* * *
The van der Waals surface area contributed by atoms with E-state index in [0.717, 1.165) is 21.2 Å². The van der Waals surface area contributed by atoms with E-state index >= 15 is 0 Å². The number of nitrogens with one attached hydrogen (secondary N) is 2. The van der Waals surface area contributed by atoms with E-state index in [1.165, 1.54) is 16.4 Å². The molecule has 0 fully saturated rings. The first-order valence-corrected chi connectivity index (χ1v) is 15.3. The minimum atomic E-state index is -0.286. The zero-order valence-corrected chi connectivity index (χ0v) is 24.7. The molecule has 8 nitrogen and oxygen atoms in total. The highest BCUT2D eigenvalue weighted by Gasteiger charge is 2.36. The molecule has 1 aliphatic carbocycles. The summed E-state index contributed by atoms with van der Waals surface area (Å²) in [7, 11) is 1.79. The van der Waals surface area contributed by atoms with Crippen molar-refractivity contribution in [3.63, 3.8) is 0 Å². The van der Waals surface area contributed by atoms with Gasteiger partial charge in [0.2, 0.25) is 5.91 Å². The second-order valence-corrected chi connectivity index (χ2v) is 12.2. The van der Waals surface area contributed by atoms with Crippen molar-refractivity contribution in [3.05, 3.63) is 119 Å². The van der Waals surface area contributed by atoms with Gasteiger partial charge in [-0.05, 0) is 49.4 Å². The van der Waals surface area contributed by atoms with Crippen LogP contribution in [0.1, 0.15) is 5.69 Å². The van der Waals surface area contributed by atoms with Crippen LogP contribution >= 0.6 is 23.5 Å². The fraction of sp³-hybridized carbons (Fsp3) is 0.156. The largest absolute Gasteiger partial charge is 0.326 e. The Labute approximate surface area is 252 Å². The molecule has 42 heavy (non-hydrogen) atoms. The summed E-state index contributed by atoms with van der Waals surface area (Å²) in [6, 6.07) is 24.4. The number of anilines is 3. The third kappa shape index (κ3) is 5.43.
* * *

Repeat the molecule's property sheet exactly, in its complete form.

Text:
The van der Waals surface area contributed by atoms with E-state index in [0.717, 1.165) is 21.2 Å². The van der Waals surface area contributed by atoms with E-state index >= 15 is 0 Å². The number of nitrogens with one attached hydrogen (secondary N) is 2. The van der Waals surface area contributed by atoms with E-state index in [1.165, 1.54) is 16.4 Å². The molecule has 0 fully saturated rings. The first-order valence-corrected chi connectivity index (χ1v) is 15.3. The minimum atomic E-state index is -0.286. The zero-order valence-corrected chi connectivity index (χ0v) is 24.7. The molecule has 8 nitrogen and oxygen atoms in total. The highest BCUT2D eigenvalue weighted by Gasteiger charge is 2.36. The molecule has 1 aliphatic carbocycles. The summed E-state index contributed by atoms with van der Waals surface area (Å²) in [7, 11) is 1.79. The van der Waals surface area contributed by atoms with Crippen molar-refractivity contribution in [3.63, 3.8) is 0 Å². The van der Waals surface area contributed by atoms with Gasteiger partial charge in [0.2, 0.25) is 5.91 Å². The second-order valence-corrected chi connectivity index (χ2v) is 12.2. The van der Waals surface area contributed by atoms with Crippen molar-refractivity contribution in [3.05, 3.63) is 119 Å². The van der Waals surface area contributed by atoms with Gasteiger partial charge in [-0.05, 0) is 49.4 Å². The van der Waals surface area contributed by atoms with Crippen LogP contribution in [0.1, 0.15) is 5.69 Å². The van der Waals surface area contributed by atoms with Crippen LogP contribution >= 0.6 is 23.5 Å². The fraction of sp³-hybridized carbons (Fsp3) is 0.156. The largest absolute Gasteiger partial charge is 0.326 e. The Labute approximate surface area is 252 Å². The molecule has 42 heavy (non-hydrogen) atoms. The summed E-state index contributed by atoms with van der Waals surface area (Å²) in [6, 6.07) is 24.4. The number of anilines is 3. The third kappa shape index (κ3) is 5.43.